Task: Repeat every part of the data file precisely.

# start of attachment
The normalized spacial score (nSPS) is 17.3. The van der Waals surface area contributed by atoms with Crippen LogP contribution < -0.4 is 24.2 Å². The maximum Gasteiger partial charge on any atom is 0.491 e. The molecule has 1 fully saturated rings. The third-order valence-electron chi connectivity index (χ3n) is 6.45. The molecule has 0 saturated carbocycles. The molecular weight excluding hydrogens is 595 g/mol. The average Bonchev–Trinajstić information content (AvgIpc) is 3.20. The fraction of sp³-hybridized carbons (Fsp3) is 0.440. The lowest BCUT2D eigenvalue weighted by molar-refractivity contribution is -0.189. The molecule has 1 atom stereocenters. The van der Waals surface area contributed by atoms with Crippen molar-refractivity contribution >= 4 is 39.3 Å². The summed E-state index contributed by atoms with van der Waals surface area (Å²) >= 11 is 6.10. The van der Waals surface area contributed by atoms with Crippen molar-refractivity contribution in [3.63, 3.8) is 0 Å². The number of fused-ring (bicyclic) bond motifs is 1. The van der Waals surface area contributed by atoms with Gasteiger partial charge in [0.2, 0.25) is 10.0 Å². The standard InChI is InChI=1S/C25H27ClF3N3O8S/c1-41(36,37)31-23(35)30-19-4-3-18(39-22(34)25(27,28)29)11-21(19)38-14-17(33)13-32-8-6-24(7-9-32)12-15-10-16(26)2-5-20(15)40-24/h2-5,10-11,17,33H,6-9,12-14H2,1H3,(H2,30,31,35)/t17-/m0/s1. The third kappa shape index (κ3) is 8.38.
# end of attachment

The normalized spacial score (nSPS) is 17.3. The van der Waals surface area contributed by atoms with Crippen LogP contribution < -0.4 is 24.2 Å². The maximum Gasteiger partial charge on any atom is 0.491 e. The molecule has 1 fully saturated rings. The third-order valence-electron chi connectivity index (χ3n) is 6.45. The molecule has 0 saturated carbocycles. The molecular weight excluding hydrogens is 595 g/mol. The average Bonchev–Trinajstić information content (AvgIpc) is 3.20. The fraction of sp³-hybridized carbons (Fsp3) is 0.440. The lowest BCUT2D eigenvalue weighted by molar-refractivity contribution is -0.189. The molecule has 1 atom stereocenters. The van der Waals surface area contributed by atoms with Crippen molar-refractivity contribution >= 4 is 39.3 Å². The summed E-state index contributed by atoms with van der Waals surface area (Å²) >= 11 is 6.10. The van der Waals surface area contributed by atoms with Crippen molar-refractivity contribution in [3.63, 3.8) is 0 Å². The number of fused-ring (bicyclic) bond motifs is 1. The van der Waals surface area contributed by atoms with Gasteiger partial charge in [0.2, 0.25) is 10.0 Å². The standard InChI is InChI=1S/C25H27ClF3N3O8S/c1-41(36,37)31-23(35)30-19-4-3-18(39-22(34)25(27,28)29)11-21(19)38-14-17(33)13-32-8-6-24(7-9-32)12-15-10-16(26)2-5-20(15)40-24/h2-5,10-11,17,33H,6-9,12-14H2,1H3,(H2,30,31,35)/t17-/m0/s1. The third kappa shape index (κ3) is 8.38.